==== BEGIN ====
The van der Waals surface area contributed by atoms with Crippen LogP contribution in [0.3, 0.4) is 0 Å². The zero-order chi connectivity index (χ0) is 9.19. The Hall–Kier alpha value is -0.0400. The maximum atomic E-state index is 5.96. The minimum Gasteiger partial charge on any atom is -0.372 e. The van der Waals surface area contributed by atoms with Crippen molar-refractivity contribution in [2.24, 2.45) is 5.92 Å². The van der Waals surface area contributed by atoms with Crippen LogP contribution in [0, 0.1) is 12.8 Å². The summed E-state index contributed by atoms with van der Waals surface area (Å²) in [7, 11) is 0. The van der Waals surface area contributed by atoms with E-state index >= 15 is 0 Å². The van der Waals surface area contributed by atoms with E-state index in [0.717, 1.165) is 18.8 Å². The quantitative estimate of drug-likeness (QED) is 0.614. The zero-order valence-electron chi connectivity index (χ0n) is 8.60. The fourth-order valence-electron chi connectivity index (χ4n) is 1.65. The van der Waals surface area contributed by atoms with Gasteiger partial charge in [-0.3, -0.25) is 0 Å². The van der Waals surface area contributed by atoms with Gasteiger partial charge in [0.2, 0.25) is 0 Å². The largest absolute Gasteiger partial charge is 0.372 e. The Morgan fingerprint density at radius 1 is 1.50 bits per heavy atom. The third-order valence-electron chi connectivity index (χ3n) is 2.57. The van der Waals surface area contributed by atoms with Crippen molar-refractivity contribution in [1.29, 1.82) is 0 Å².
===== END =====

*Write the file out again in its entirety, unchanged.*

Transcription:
The van der Waals surface area contributed by atoms with Crippen LogP contribution in [0.3, 0.4) is 0 Å². The zero-order chi connectivity index (χ0) is 9.19. The Hall–Kier alpha value is -0.0400. The maximum atomic E-state index is 5.96. The minimum Gasteiger partial charge on any atom is -0.372 e. The van der Waals surface area contributed by atoms with Crippen molar-refractivity contribution in [2.24, 2.45) is 5.92 Å². The van der Waals surface area contributed by atoms with Crippen LogP contribution in [0, 0.1) is 12.8 Å². The summed E-state index contributed by atoms with van der Waals surface area (Å²) in [7, 11) is 0. The van der Waals surface area contributed by atoms with E-state index >= 15 is 0 Å². The van der Waals surface area contributed by atoms with E-state index in [0.717, 1.165) is 18.8 Å². The quantitative estimate of drug-likeness (QED) is 0.614. The zero-order valence-electron chi connectivity index (χ0n) is 8.60. The fourth-order valence-electron chi connectivity index (χ4n) is 1.65. The van der Waals surface area contributed by atoms with Gasteiger partial charge in [-0.3, -0.25) is 0 Å². The van der Waals surface area contributed by atoms with Gasteiger partial charge in [0.2, 0.25) is 0 Å². The largest absolute Gasteiger partial charge is 0.372 e. The Morgan fingerprint density at radius 1 is 1.50 bits per heavy atom. The third-order valence-electron chi connectivity index (χ3n) is 2.57. The van der Waals surface area contributed by atoms with Crippen molar-refractivity contribution in [1.29, 1.82) is 0 Å².